sasint / Pixabay

Comparing yourself to others is easy to do. It seems that human beings are somehow hardwired to look at their own lives and then look at the lives of others, and start comparing and contrasting the two. That doesn’t mean this is a healthy process.

Do you ever catch yourself making one or more of these kind of statements:

“I wish I had her hair. She always looks fabulous.”

“I wish I had a big expensive house like he/she does.”

“My car is a real clunker. When I drive down the street, all the other autos are nicer than mine.”

“They are always smiling and happy. I wish I had that life.”

“If only I could be like that…”

We do it all the time, don’t we? We compare ourselves to others. It seems to be some type of built-in self-punishment tool that we whip ourselves with over and over. In a way, this is a part of the survival instinct every human being is born with.

Back when your cave-dwelling ancestors were ecstatic if they had anything to eat every couple of days, food was very important. Imagine that there were a couple of friendly Paleolithic tribes located right next to each other, but only one of the tribes had excellent hunters. It seemed they were always eating brontosaurus burgers and saber-toothed tiger ribs while the second tribe was lucky to eat at all.

If this situation continued for any serious amount of time, the first tribe would thrive, reproduce, and grow, while the second would probably fade into oblivion. So it would make sense for the hungry tribe to compare itself to its neighbors. When the hungry cavemen saw that the other tribe was so good at hunting, that might make the tribesmen in the starving group work harder at their hunting skills. They may go next door to their well-eating neighbors and ask for some tips about hunting. Their survival instinct warned that if they did not get better at hunting, they would not continue to be around very long. So it would be productive for them to compare their poor abilities to the considerably better talents of their neighbors in order to improve on necessary life skills.

Today we don’t need to do this.

Comparing ourselves to others no longer presents a live-or-die set of results in most cases. Despite some scary statistics which we’ll talk about later, most people have a roof over their heads, food to eat, water to drink, and the ability to regulate the temperature in their homes. Because of this, humans have started comparing themselves to others in ways that don’t really matter.

You might wish you were taller like your friend, or hate that you can seemingly never lose weight while someone else you know can eat just about anything and still always look slim and trim. You might compare your car, your home, your bank account, or even members of your own family to those of others.

This is never a good idea, because it can create frustration, low self-esteem, or conversely, settling for less than your full potential because of something you might have more of than others.

So stop worrying about your neighbor, the wealthy Internet guru you saw online, or the gorgeous celebrity who seems to have it all. Truth be told, those people would also be jealous of you in many ways, and it makes no sense to compare yourself to them. Creating a sense of the true value and worth of your life, as opposed to trying to keep up with the Joneses, begins with practicing gratitude for what you do have rather than focusing on what you don’t.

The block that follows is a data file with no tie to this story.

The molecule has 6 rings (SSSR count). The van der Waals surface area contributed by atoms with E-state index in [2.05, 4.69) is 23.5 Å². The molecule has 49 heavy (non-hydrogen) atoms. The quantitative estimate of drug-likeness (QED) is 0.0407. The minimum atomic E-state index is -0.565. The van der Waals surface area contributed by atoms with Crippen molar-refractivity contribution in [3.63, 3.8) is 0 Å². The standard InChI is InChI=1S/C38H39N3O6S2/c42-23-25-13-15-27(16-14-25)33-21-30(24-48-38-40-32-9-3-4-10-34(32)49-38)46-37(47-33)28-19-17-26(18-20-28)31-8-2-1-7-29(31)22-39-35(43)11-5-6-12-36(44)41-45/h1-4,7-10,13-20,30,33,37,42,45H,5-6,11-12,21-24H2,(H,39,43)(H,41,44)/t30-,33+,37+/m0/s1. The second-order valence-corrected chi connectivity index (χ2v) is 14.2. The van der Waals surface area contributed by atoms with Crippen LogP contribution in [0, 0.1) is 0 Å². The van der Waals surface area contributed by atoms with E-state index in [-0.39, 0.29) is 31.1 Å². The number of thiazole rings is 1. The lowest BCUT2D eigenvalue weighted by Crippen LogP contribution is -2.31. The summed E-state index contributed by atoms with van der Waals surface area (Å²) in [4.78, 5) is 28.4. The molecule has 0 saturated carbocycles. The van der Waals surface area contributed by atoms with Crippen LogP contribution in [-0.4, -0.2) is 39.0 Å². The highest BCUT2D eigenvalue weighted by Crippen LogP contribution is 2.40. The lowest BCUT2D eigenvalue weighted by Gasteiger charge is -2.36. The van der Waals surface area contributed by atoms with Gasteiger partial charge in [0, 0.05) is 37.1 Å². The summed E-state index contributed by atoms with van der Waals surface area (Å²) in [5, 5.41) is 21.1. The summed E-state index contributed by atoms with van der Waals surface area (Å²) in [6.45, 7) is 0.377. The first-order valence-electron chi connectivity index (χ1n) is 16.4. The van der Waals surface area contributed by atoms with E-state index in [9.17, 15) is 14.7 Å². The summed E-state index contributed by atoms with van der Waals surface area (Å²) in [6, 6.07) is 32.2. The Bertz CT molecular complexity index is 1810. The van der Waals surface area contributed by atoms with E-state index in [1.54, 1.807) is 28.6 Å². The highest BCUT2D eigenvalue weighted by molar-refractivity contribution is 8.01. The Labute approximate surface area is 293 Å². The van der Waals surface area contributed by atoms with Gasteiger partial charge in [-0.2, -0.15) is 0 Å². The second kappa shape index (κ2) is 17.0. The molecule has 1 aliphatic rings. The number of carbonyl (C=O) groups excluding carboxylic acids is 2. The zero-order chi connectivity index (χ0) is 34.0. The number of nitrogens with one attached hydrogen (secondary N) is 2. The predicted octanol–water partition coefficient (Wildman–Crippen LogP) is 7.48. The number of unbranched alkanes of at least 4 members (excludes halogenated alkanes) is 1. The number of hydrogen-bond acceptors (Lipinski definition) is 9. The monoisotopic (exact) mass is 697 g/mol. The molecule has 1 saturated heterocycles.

Appreciating What You Have

It’s okay to want more than you currently have. This is how human beings drive themselves. When you practice gratitude and are thankful for your blessings, this doesn’t mean you should stop working to be the best “you” that you can possibly be. If the greatest engineers, scientists, doctors, professors, and geniuses of the day all stopped working because they were happy to be smarter than most, we might still be living in the electricity-free caves of our ancestors. There is a purpose in you being you that has some importance to be fulfilled.

Practicing gratitude simply means acknowledging the good things in your life right now while you go through the natural processes of growth and development.

You can’t control the future. While it’s good to plan ahead and make preparations that increase the chances of your life going the direction you want it to, in reality you don’t even have complete control over tomorrow, much less several years from now.

You also can’t control the past. It is what it is. The past is gone, and the future is not yet here. Literally, the only thing that makes up your existence as far as time is concerned is the present moment.

Instead of living to chase some achievement, embrace your “now.” Research tells us that those people who are fully aware of their present moment live longer than men and women who are plowing through life worried about tomorrow. This is in part because when you are fully aware of this present moment, you automatically become more appreciative. A mindful awareness of right now means that you see, hear, and experience what is going on around you this instant – not yesterday, not tomorrow, not one hour from now. All of your senses are attuned to your current existence, and you feel more of life as it happens rather than just reliving it as memories.

This makes it easy to see the blessings that you have. Instead of thinking, “I can’t wait for that big Christmas bonus,” which might bring stress and disappointment if it doesn’t materialize, you can enjoy the course of your workday feeling grateful and fulfilled in simply having a job.

Those that are mindfully aware of the present moment have shown dramatically lower stress levels than people caught up in the rat race.

Be aware of your breath right now. Aware of where you are sitting or standing, how you feel, and what your five senses are experiencing right now. When you focus on the present moment, you become instantly grateful for existing, in whatever current state you inhabit.